BROOKE GLADSTONE:: Recently there's been a good deal of reflection on the choice to go to war with Iraq. Are there any second thoughts in the offices of the Weekly Standard?

BILL KRISTOL:: Sure we've had second thoughts. You'd have to be an idiot not to rethink things occasionally, and especially when things are tougher than you think or when the war is executed badly. But no, I still strongly believe that the choice was either a victorious Saddam or Saddam being removed, that we made the right choice and that we will end up being vindicated for having made that choice.

BROOKE GLADSTONE:: What do you think the world would be like if the Weekly Standard hadn't come along?

BILL KRISTOL:: Probably pretty similar. [CHUCKLES] I mean, I don't think we should exaggerate the importance of any one media organ. A lot of my conservative friends spend a lot of time exaggerating the importance of liberal media, you know, mainstream media, CBS, ABC, NBC, the New York Times. I always say, look, when the liberal media were dominant, when there was no Fox News, there was no Rush Limbaugh, there was no Weekly Standard, Reagan managed to win two huge election victories and then Bush won in the '80s. When all these things came along, Clinton managed to win in the '90s and Gore won the popular vote. So it strikes me that we all exaggerate probably the importance of these media outlets. I hope we've contributed to an intelligent debate and also, at times, to a lively and witty and even heated debate. That's part of democracy too.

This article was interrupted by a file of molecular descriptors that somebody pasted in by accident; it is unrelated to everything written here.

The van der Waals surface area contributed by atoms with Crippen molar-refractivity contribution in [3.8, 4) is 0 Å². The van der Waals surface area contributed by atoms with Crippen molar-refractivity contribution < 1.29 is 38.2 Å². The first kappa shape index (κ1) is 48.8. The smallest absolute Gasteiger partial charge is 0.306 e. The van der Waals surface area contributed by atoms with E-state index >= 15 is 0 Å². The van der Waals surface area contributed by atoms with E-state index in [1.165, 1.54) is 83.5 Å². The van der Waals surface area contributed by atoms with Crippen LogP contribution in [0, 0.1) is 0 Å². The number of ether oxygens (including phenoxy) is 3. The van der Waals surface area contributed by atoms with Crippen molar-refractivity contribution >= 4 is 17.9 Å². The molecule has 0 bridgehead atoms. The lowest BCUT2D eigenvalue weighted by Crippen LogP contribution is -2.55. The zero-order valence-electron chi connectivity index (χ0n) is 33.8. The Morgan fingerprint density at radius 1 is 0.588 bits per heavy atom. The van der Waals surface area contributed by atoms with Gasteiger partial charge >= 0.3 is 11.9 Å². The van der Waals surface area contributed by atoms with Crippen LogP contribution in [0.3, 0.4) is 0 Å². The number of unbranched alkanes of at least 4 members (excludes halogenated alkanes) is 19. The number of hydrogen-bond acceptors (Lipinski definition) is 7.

BROOKE GLADSTONE:: Well, Bill Kristol, thank you very much.

BILL KRISTOL:: My pleasure. Thank you.